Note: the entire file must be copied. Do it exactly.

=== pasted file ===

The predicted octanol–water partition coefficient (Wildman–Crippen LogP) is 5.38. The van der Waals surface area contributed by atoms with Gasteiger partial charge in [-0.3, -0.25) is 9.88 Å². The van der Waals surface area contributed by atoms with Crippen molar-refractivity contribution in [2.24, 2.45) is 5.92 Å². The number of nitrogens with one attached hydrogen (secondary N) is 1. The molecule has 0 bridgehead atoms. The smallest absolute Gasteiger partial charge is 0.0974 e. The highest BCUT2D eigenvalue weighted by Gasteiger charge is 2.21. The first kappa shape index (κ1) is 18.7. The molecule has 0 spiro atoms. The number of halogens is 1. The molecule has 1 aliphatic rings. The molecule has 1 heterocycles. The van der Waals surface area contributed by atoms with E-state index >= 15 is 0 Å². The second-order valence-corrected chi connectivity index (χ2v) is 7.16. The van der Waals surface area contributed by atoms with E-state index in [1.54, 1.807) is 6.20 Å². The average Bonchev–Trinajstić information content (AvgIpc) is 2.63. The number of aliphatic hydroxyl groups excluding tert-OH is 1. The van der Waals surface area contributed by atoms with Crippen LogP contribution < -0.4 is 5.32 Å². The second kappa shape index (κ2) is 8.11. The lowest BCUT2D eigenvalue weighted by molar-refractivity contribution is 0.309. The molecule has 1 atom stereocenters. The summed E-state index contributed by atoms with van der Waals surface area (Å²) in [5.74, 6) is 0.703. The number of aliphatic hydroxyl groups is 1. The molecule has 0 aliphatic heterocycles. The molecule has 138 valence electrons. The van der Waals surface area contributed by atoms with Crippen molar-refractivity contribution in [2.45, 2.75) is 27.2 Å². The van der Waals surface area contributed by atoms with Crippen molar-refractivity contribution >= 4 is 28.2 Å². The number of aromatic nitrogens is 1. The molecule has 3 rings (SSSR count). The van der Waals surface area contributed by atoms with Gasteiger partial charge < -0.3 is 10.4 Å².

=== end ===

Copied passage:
The predicted octanol–water partition coefficient (Wildman–Crippen LogP) is 5.38. The van der Waals surface area contributed by atoms with Gasteiger partial charge in [-0.3, -0.25) is 9.88 Å². The van der Waals surface area contributed by atoms with Crippen molar-refractivity contribution in [2.24, 2.45) is 5.92 Å². The number of nitrogens with one attached hydrogen (secondary N) is 1. The molecule has 0 bridgehead atoms. The smallest absolute Gasteiger partial charge is 0.0974 e. The highest BCUT2D eigenvalue weighted by Gasteiger charge is 2.21. The first kappa shape index (κ1) is 18.7. The molecule has 0 spiro atoms. The number of halogens is 1. The molecule has 1 aliphatic rings. The molecule has 1 heterocycles. The van der Waals surface area contributed by atoms with E-state index >= 15 is 0 Å². The second-order valence-corrected chi connectivity index (χ2v) is 7.16. The van der Waals surface area contributed by atoms with E-state index in [1.54, 1.807) is 6.20 Å². The average Bonchev–Trinajstić information content (AvgIpc) is 2.63. The number of aliphatic hydroxyl groups excluding tert-OH is 1. The van der Waals surface area contributed by atoms with Crippen LogP contribution < -0.4 is 5.32 Å². The second kappa shape index (κ2) is 8.11. The lowest BCUT2D eigenvalue weighted by molar-refractivity contribution is 0.309. The molecule has 1 atom stereocenters. The summed E-state index contributed by atoms with van der Waals surface area (Å²) in [5.74, 6) is 0.703. The number of aliphatic hydroxyl groups is 1. The molecule has 0 aliphatic heterocycles. The molecule has 138 valence electrons. The van der Waals surface area contributed by atoms with Crippen molar-refractivity contribution in [2.45, 2.75) is 27.2 Å². The van der Waals surface area contributed by atoms with Crippen molar-refractivity contribution >= 4 is 28.2 Å². The number of aromatic nitrogens is 1. The molecule has 3 rings (SSSR count). The van der Waals surface area contributed by atoms with Gasteiger partial charge < -0.3 is 10.4 Å².